A great real-world example is my mate Tim from SA TECHFLOOR who told me the other night that since he started blogging and posting photos of his flooring jobs he’s getting more and more phone calls every day. As each one has a different set of keywords (carpet, concrete, bamboo, timber, etc.) he’s got a lot of entry points he didn’t previously.
5. A blog can help your website rank higher
Now, one of the cool things about the previous few points is that if you do them all within your own website you can cause that website to rank higher on Google for important terms like “photographer in [your city]”.
Google likes to show results that are both fresh and of the highest quality. So if you have a small five page website with not much changing, Google might not think it’s all that useful.
If, on the other hand, your website has an active blog with lots of new posts, people sharing it on social media and so on, Google is likely to think it’s more useful for their customers (people searching) and thus rank it higher.
As you can see in the image above, this can lead to an immediate increase in business because the first result in Google gets over 35% of the traffic for that page. Worse still, the first page gets over 95% of clicks so if you aren’t in the first few results you’re getting overlooked.
6. A blog can help you form new collaborations
A good online friend of mine, Jamie Swanson, runs two photography blogs. One of them is embedded in her main business website and acts as a promoter of her main services. Her second blog, however, is called The Modern Tog and it’s all about running a photography business.
I wanted to mention her second site because it is a great example of someone who has set up something slightly out of the box and created a lot of new connections because of it.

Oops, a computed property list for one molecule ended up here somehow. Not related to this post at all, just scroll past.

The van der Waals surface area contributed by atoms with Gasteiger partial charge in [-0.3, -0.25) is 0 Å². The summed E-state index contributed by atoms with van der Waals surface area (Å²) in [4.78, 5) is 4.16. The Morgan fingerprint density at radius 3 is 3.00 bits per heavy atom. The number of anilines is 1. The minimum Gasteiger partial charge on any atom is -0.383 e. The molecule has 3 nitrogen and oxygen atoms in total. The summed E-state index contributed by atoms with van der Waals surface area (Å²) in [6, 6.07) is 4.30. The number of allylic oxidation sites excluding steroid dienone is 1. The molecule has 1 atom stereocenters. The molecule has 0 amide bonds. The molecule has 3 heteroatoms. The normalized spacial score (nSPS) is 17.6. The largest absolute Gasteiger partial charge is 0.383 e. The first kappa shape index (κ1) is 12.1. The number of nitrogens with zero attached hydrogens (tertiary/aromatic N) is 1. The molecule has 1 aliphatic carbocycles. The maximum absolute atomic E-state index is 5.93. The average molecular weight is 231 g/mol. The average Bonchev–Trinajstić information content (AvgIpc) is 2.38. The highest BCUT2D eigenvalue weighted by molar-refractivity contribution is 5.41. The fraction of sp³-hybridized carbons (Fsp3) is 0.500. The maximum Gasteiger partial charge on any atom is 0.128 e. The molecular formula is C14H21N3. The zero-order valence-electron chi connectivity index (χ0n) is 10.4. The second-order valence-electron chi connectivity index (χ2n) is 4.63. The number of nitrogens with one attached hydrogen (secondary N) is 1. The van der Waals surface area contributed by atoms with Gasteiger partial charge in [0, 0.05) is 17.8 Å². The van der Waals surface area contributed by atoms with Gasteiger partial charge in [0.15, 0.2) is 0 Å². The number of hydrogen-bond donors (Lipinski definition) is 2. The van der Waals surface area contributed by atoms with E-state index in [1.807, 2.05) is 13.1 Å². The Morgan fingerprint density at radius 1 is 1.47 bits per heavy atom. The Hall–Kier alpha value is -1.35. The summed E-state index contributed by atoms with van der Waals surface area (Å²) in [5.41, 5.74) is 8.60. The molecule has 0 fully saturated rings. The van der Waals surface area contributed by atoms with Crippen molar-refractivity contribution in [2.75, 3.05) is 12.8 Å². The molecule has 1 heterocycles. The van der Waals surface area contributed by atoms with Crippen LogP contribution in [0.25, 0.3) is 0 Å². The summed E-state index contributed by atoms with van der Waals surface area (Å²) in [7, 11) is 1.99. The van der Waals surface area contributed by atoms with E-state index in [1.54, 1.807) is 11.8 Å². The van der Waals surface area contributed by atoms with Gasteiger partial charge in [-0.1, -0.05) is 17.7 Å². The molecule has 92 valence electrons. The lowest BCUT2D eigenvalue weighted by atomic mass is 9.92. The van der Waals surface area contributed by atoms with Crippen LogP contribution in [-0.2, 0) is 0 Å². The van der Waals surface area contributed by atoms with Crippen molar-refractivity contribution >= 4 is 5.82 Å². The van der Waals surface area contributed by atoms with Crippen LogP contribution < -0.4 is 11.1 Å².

For example, Jamie contacted me through Blog Tyrant about a year ago and I put her in touch with the content editor at ProBlogger. This lead to her writing a hugely successful post about Pinterest that, in many ways, has lifted her reputation online as someone who knows about photography and the marketing side of photography.
It wouldn’t have happened without the blog.
7. A blog can help reduce client friction
Client friction is what happens when they visit your site, like your stuff but for some reason don’t make contact. It could be because they don’t like your prices or it might be something a little bit more intangible like not really “feeling the vibe”.
James Field runs one of Adelaide’s best wedding photography businesses and has a great little video on his website that is a cool example of something you can do to get your clients to know you better.
Now, James’s video isn’t on a blog but it’s the perfect kind of cross-platform content that a blog is perfect for. For example, you could do a series of these types of videos showing how the wedding day pans out for your clients. These could then bring you traffic from YouTube as well as reducing client friction on your blog.
So now you’ve got some reasons as to why you might want to have a blog on your photography businesses website. But once you’ve got the blog what are some things you can do to make sure it succeeds?
I’d be interested to hear how many DPS readers have photography blogs and whether or not they’ve helped to get more customers vs just a static website. What has worked for you? Leave a comment and let us know!
Also check out dPS founder – Darren Rowse’s article – How to Start a Blog in 5 Easy Steps.